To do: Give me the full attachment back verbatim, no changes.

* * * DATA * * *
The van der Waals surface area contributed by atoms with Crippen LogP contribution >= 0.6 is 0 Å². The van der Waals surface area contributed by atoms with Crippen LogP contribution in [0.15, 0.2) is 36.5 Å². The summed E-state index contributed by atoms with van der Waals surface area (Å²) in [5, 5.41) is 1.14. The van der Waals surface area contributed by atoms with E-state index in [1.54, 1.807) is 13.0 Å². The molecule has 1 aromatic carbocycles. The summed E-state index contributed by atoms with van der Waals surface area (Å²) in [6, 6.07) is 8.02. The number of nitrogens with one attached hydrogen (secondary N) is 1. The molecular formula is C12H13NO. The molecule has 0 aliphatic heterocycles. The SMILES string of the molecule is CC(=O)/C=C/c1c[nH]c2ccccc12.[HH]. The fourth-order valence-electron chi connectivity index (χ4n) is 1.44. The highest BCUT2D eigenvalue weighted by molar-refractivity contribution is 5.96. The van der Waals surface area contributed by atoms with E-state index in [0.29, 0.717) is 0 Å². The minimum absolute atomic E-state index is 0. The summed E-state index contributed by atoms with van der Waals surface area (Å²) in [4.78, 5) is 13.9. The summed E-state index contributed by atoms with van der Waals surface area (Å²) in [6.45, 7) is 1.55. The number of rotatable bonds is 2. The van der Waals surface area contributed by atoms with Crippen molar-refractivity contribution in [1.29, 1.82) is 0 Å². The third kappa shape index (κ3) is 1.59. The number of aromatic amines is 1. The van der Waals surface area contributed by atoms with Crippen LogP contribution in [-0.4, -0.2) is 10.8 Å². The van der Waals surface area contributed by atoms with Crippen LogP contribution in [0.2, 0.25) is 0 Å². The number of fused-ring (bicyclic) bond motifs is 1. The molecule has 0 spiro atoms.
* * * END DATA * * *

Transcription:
The van der Waals surface area contributed by atoms with Crippen LogP contribution >= 0.6 is 0 Å². The van der Waals surface area contributed by atoms with Crippen LogP contribution in [0.15, 0.2) is 36.5 Å². The summed E-state index contributed by atoms with van der Waals surface area (Å²) in [5, 5.41) is 1.14. The van der Waals surface area contributed by atoms with E-state index in [1.54, 1.807) is 13.0 Å². The molecule has 1 aromatic carbocycles. The summed E-state index contributed by atoms with van der Waals surface area (Å²) in [6, 6.07) is 8.02. The number of nitrogens with one attached hydrogen (secondary N) is 1. The molecular formula is C12H13NO. The molecule has 0 aliphatic heterocycles. The SMILES string of the molecule is CC(=O)/C=C/c1c[nH]c2ccccc12.[HH]. The fourth-order valence-electron chi connectivity index (χ4n) is 1.44. The highest BCUT2D eigenvalue weighted by molar-refractivity contribution is 5.96. The van der Waals surface area contributed by atoms with E-state index in [0.29, 0.717) is 0 Å². The minimum absolute atomic E-state index is 0. The summed E-state index contributed by atoms with van der Waals surface area (Å²) in [4.78, 5) is 13.9. The summed E-state index contributed by atoms with van der Waals surface area (Å²) in [6.45, 7) is 1.55. The number of rotatable bonds is 2. The van der Waals surface area contributed by atoms with Crippen molar-refractivity contribution in [1.29, 1.82) is 0 Å². The third kappa shape index (κ3) is 1.59. The number of aromatic amines is 1. The van der Waals surface area contributed by atoms with Crippen LogP contribution in [-0.4, -0.2) is 10.8 Å². The van der Waals surface area contributed by atoms with Crippen LogP contribution in [0.2, 0.25) is 0 Å². The number of fused-ring (bicyclic) bond motifs is 1. The molecule has 0 spiro atoms.